As more and more automakers focus on the future of electric vehicles, it is clear that improving battery technology is a key goal. But at least some automakers, including Toyota and Hyundai, continue to focus on powering electric cars with hydrogen fuel cells. This is despite the fact that, at least in the United States, hydrogen-powered electric vehicles have yet to really hit the market. But a new development by a German research institute could help change that.
Why are hydrogen fuel cell electric vehicles not yet established?
2021 Toyota Mirai front 3/4 | Toyota
Like many battery-electric vehicles, hydrogen fuel cell vehicles struggle with supporting infrastructure. Basically, unless you live in California, there are no real hydrogen fueling stations. But hydrogen EVs have another problem: storage.
Hydrogen production, whether by electrolysis of water or some other process, can be done locally, reports Car and Driver. And it’s a potentially more efficient method of storage than lithium-ion batteries, reports Autoweek. Once produced, however, it must be compressed into liquefied petroleum gas or high-pressure gas for storage, transportation and use, Chemistry World explains. This has several disadvantages.
First, compressing hydrogen for use in fuel cell vehicles requires a significant amount of energy, which also increases the price. Second, it requires special high-pressure tanks, which are often expensive and somewhat heavy, according to the U.S. Office of Energy Efficiency & Renewable Energy. But to be fair, an electric car with batteries and a hydrogen fuel cell would be even heavier, reports Autoweek. And as with batteries for electric vehicles, simply adding a larger tank will reduce the efficiency and range of a hydrogen vehicle, which requires a larger tank…. You got it.
PowerPaste from the Fraunhofer Institute could solve the problem of hydrogen car storage
Fraunhofer Institute’s PowerPaste for hydrogen fuel cell vehicles | Fraunhofer Institute IFAM
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This is where the German Institute for Manufacturing Technology and Applied Materials Research comes in. Fraunhofer. A research institute recently announced the launch of PowerPaste, which solves the problem of storing hydrogen on paper, reports Autoblog.
This PowerPaste is made of magnesium hydride and several stabilizing compounds, reports Popular Mechanics. And it would be 10 times denser than a lithium-ion battery. It is contained in a special cartridge that has a metal piston and is connected to a separate water tank.
Tabletop generator working with the hydrogen storage process PowerPaste from the Fraunhofer InstituteTable top generator working with the hydrogen storage process PowerPaste from the Fraunhofer InstituteTable top generator working with the hydrogen storage process IFAM from the Fraunhofer Institute
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Whenever a car or other fuel cell vehicle needs electricity, the piston pushes the paste out of the cartridge. There it mixes with the water in the tank; the magnesium hydride and water react to form magnesium hydroxide and hydrogen gas. Once this is done, the hydrogen is sent to the fuel cell to produce electricity.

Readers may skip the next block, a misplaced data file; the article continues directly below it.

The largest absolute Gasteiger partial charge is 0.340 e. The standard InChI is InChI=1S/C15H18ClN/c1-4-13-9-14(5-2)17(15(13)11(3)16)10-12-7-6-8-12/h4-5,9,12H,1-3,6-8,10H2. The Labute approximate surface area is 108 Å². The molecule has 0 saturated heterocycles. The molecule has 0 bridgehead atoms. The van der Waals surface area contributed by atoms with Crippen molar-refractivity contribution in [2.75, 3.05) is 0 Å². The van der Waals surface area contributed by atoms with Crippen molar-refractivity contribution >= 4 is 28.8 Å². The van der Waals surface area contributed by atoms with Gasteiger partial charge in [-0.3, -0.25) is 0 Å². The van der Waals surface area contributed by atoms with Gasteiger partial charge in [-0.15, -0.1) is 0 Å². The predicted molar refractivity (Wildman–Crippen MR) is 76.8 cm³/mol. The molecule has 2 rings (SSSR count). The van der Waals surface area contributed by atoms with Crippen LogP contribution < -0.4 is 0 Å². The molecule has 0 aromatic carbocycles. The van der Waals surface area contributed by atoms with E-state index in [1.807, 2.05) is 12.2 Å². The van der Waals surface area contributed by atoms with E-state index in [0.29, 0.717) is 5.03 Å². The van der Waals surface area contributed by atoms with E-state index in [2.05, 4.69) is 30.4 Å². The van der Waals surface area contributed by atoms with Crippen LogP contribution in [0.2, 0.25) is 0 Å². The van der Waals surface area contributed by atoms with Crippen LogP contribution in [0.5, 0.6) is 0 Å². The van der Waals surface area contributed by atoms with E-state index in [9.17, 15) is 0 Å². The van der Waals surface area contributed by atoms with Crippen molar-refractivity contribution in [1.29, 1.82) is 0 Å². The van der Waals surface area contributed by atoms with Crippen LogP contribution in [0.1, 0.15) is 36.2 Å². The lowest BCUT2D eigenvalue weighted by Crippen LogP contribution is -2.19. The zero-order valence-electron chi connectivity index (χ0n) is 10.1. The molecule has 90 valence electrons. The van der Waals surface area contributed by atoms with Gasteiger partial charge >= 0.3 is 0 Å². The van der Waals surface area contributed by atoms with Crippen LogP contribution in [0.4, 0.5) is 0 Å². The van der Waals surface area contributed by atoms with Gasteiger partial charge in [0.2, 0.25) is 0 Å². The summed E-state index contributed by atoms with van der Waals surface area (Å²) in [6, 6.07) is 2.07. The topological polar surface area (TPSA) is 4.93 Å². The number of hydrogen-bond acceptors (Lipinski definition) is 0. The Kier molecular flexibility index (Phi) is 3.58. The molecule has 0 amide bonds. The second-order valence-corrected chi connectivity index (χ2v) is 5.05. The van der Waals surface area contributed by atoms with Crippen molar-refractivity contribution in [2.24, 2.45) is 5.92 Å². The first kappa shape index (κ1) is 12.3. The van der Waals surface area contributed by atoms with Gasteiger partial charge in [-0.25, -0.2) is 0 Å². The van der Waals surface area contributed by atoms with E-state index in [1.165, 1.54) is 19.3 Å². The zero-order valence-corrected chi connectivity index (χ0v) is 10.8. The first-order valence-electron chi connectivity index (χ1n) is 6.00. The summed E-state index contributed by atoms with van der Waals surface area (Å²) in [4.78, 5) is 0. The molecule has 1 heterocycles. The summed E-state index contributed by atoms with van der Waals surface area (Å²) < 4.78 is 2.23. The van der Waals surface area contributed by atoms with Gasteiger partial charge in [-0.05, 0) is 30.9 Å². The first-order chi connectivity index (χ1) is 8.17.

One of the advantages of hydrogen fuel cell electric vehicles over battery electric vehicles is the time it takes to refuel and recharge. While even a fast EV battery takes about 30 minutes to charge, charging a hydrogen EV takes about 10 minutes, reports Road & Track. And according to the Fraunhofer Institute, the system should be just as fast: Simply replace the used cartridge and fill the tank with water.
Will this dough really be mass produced?
The Fraunhofer Institute initially developed the PowerPaste system with electric scooters and motorcycles. And by 2021, a pilot plant with an annual production capacity of 4 tons should be in operation, reports CE Energy News.
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The Fraunhofer Institute claims to be able to adapt the PowerPaste system for cars. It all depends on how the first tests go. It should be noted, however, that starting in 2019, the Fraunhofer Institute will be part of a government-funded program to improve the battery expertise of German automakers, Automotive News reports. So maybe this gray mud will reach the auto industry sooner than we think.
This could mean that hydrogen-powered electric cars will get a second chance.
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frequently asked questions
Are hydrogen fuel cells practical?
Hydrogen fuel cells have low theoretical and practical efficiency. … There is no infrastructure to distribute or even produce hydrogen in large quantities. That won’t be for 20 or 30 years at the earliest, even if we start building like crazy today. Hydrogen is actually quite difficult to produce.
What is the disadvantage of using hydrogen as a fuel for cars?
It is also the safest form of energy for such an energy-intensive task. Hydrogen energy is essentially 3 times more efficient than gasoline and other fossil fuels. … One of the disadvantages of using hydrogen in cars is that it is almost impossible to store it in cryogenic or high pressure tanks.
What is the future of hydrogen/fuel cell vehicles?
To some extent this is true, but hydrogen cars should not replace EVs. Instead, hydrogen will complement electricity for manufacturers like Toyota, and there’s a good reason for that: It will be the cleanest fuel.
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